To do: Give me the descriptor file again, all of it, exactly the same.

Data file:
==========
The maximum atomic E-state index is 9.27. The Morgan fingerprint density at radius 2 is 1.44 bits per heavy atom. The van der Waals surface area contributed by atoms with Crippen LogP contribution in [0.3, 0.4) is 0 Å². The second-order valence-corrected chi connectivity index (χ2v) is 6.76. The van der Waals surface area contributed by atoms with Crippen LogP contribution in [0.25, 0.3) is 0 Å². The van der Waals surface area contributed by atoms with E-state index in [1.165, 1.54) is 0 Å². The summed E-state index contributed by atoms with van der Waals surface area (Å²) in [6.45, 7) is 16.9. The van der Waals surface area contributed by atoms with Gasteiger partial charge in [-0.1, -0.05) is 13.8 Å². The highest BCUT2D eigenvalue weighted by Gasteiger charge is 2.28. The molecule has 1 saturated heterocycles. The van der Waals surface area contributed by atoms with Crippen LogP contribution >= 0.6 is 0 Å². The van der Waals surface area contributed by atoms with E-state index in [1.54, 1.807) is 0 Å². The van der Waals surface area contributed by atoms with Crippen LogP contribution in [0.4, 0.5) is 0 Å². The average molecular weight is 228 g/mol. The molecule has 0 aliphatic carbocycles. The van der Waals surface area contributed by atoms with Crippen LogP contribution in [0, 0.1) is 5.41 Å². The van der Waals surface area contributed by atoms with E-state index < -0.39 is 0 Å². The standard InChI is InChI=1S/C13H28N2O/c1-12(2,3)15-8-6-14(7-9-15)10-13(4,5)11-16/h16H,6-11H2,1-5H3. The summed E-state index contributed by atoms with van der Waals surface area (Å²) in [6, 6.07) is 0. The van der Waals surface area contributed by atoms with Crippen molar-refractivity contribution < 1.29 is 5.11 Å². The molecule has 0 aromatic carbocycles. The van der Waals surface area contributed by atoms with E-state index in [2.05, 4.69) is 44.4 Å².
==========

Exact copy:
The maximum atomic E-state index is 9.27. The Morgan fingerprint density at radius 2 is 1.44 bits per heavy atom. The van der Waals surface area contributed by atoms with Crippen LogP contribution in [0.3, 0.4) is 0 Å². The second-order valence-corrected chi connectivity index (χ2v) is 6.76. The van der Waals surface area contributed by atoms with Crippen LogP contribution in [0.25, 0.3) is 0 Å². The van der Waals surface area contributed by atoms with E-state index in [1.165, 1.54) is 0 Å². The summed E-state index contributed by atoms with van der Waals surface area (Å²) in [6.45, 7) is 16.9. The van der Waals surface area contributed by atoms with Gasteiger partial charge in [-0.1, -0.05) is 13.8 Å². The highest BCUT2D eigenvalue weighted by Gasteiger charge is 2.28. The molecule has 1 saturated heterocycles. The van der Waals surface area contributed by atoms with Crippen LogP contribution >= 0.6 is 0 Å². The van der Waals surface area contributed by atoms with E-state index in [1.54, 1.807) is 0 Å². The van der Waals surface area contributed by atoms with Crippen LogP contribution in [0.4, 0.5) is 0 Å². The average molecular weight is 228 g/mol. The molecule has 0 aliphatic carbocycles. The van der Waals surface area contributed by atoms with Crippen LogP contribution in [0, 0.1) is 5.41 Å². The van der Waals surface area contributed by atoms with E-state index < -0.39 is 0 Å². The standard InChI is InChI=1S/C13H28N2O/c1-12(2,3)15-8-6-14(7-9-15)10-13(4,5)11-16/h16H,6-11H2,1-5H3. The summed E-state index contributed by atoms with van der Waals surface area (Å²) in [6, 6.07) is 0. The van der Waals surface area contributed by atoms with Crippen molar-refractivity contribution < 1.29 is 5.11 Å². The molecule has 0 aromatic carbocycles. The van der Waals surface area contributed by atoms with E-state index in [2.05, 4.69) is 44.4 Å².